Tag Archives: healthy eating

Healthy Lifestyle Challenge #29 – Shop Local!

Good Morning, and welcome to our second last Healthy Lifestyle Challenge!


Hit up your local farmers market for local fresh produce.



According to my-market.ca, there are a number of benefits to shopping your local farmers market:

1. Taste Real Flavours: The fruits and vegetables you buy at the farmers’ market are the freshest and tastiest available. Fruits are allowed to ripen in the field and brought directly to you – no long-distance shipping, no gassing to simulate the ripening process, no sitting for weeks in storage. This food is as real as it gets – food fresh from the farm.

2. Enjoy the Season: The food you buy at the farmers’ market is seasonal. It is fresh and delicious and reflects the truest flavours. Shopping and cooking from the farmers market helps you to reconnect with the cycles of nature in your region. As you look forward to asparagus in spring, savour sweet corn in summer, or bake pumpkins in autumn, you reconnect with the earth, the weather, and the turning of the year.

3. Support Family Farmers: Family farmers are becoming increasingly rare as large agribusiness farms steadily take over food production in Canada. Small family farmers have a hard time competing in the food marketplace. Buying directly from farmers gives them a better return for their produce and gives them a fighting chance in today’s globalized economy.

4. Protect the Environment: Food travels an average of 2500 kms to get to your plate. All this shipping uses large amounts of natural resources (especially fossil fuels), contributes greatly to pollution and creates excess trash with extra packaging. Food at the farmers’ market is transported shorter distances and grown using methods that minimize the impact on the earth.

5. Nourish Yourself: Much food found in grocery stores is highly processed. The fresh produce you do find is often grown using pesticides, hormones, antibiotics, and genetic modification. In many cases it has been irradiated, waxed or gassed in transit. All of these practices have potentially damaging effects on the health of those who eat these foods. In contrast, most food found at the farmers’ market is minimally processed, and many of our farmers go to great lengths to grow the most nutritious produce possible by building their soil’s fertility and giving their crops the nutrients they need to flourish in the ground and nourish those who eat them.

6. Discover the Spice of Life – Variety: At the Farmers’ Market you find an amazing array of produce that you don’t see in your supermarket; red carrots, a rainbow of heirloom tomatoes, green garlic, watermelon radishes and much much more. It is a wonderful opportunity to experience first hand the diversity (and biodiversity) of our planet, both cultivated and wild!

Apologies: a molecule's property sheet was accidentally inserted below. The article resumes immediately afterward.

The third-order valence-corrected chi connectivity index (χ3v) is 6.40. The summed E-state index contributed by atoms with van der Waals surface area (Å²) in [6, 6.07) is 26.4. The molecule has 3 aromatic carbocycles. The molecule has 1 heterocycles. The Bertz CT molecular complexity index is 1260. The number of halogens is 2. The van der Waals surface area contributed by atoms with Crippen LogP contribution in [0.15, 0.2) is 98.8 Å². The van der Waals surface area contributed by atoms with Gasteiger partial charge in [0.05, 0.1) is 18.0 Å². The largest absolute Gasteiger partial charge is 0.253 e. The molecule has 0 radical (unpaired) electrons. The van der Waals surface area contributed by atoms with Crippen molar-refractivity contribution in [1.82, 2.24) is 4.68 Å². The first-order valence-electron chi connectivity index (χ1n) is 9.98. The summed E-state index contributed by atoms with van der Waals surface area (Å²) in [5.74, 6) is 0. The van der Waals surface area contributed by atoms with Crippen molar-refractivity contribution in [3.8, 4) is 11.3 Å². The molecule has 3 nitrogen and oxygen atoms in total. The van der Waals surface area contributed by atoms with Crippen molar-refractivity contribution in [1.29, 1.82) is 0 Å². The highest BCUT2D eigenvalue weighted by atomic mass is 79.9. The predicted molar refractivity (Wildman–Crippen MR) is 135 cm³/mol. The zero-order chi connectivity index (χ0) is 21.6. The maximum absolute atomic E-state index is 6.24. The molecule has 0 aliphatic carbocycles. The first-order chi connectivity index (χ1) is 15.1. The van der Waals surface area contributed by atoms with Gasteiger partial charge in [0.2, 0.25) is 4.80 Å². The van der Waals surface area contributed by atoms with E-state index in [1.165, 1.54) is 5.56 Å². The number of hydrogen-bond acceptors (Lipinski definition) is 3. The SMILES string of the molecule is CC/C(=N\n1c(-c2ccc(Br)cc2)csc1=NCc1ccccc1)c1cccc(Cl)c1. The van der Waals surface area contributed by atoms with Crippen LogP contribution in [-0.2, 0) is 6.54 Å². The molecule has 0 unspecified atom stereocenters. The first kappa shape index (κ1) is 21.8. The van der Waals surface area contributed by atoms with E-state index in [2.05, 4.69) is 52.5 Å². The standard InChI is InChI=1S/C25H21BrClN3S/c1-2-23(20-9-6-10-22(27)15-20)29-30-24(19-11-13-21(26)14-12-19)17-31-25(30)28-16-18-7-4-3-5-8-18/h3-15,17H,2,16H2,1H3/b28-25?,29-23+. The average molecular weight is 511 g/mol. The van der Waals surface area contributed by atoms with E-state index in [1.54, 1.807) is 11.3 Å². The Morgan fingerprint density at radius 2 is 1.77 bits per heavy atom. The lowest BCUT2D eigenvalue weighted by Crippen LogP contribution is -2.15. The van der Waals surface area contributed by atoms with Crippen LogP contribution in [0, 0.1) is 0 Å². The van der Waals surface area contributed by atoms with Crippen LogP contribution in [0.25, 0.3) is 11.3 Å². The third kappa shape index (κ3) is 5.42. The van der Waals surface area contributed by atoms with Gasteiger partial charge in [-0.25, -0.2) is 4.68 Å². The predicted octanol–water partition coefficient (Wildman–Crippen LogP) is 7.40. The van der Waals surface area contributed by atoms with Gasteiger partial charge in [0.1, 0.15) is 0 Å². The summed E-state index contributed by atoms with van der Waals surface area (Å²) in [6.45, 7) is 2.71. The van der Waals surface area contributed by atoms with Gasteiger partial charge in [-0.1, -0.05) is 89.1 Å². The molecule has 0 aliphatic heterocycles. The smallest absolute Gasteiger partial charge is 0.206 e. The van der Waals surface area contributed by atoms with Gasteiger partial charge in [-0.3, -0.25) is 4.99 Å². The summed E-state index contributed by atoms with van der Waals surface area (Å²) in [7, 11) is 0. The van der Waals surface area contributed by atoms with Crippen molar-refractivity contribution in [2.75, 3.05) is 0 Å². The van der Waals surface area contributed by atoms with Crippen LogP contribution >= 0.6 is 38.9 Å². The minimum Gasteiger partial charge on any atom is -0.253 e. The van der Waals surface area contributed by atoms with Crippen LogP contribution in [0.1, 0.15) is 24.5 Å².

7. Know Where Your Food Comes From: A regular trip to a farmers’ market is one of the best ways to reconnect with where your food comes from. Farmers themselves sell their produce at the farm stands. Meeting and talking to farmers is a great opportunity to learn more about how food is grown, where it is grown, when it is grown and why!

8. Learn Cooking Tips, Recipes and Meal Ideas: Few grocery store cashiers or produce stockers will give you tips on how to cook the ingredients you buy, but farmers and vendors at the farmers’ market are often passionate cooks with plenty of free advice about how to cook the foods they are selling. They’ll give you ideas for what to have for supper, hand out recipes, and troubleshoot your culinary conundrums.

9. Connect with your Community: Wouldn’t you rather stroll amidst outdoor stalls of fresh produce on a sunny day than roll your cart around a grocery store with artificial lights and piped in music? Going to the Farmers’ Market makes shopping a pleasure rather than a chore. The Farmers’ Market is a community gathering place – a place to meet up with friends, bring your children or just get a taste of small-town life often in the midst of a City. Go to the farmers’ market and hear the buzz in the air!



Here are some great farmers market shopping tips from EVERYDAY Good Thinking

1. Know what’s in season

It’s important to know what’s in season where you live so you can have confidence what you are buying is local and fresh. You’ll find local, in-season produce tastes much better than their supermarket counterparts, and during peak season, you will see prices drop at the farmers market as more producers have similar products.

2. Take your time

It’s best not to rush at the farmers market. Think of your trip as an experience, not a chore. You can bring the kids (many markets have activities for children and have food vendors or entertainment, plus they can learn about food), or just grab a coffee and a freshly made donut and wander for a while before you shop. We recommend you do a lap of the market before purchasing. You will see many of the same offerings at different stands, so if you are looking for a good deal, it helps to peruse and comparison shop before you purchase.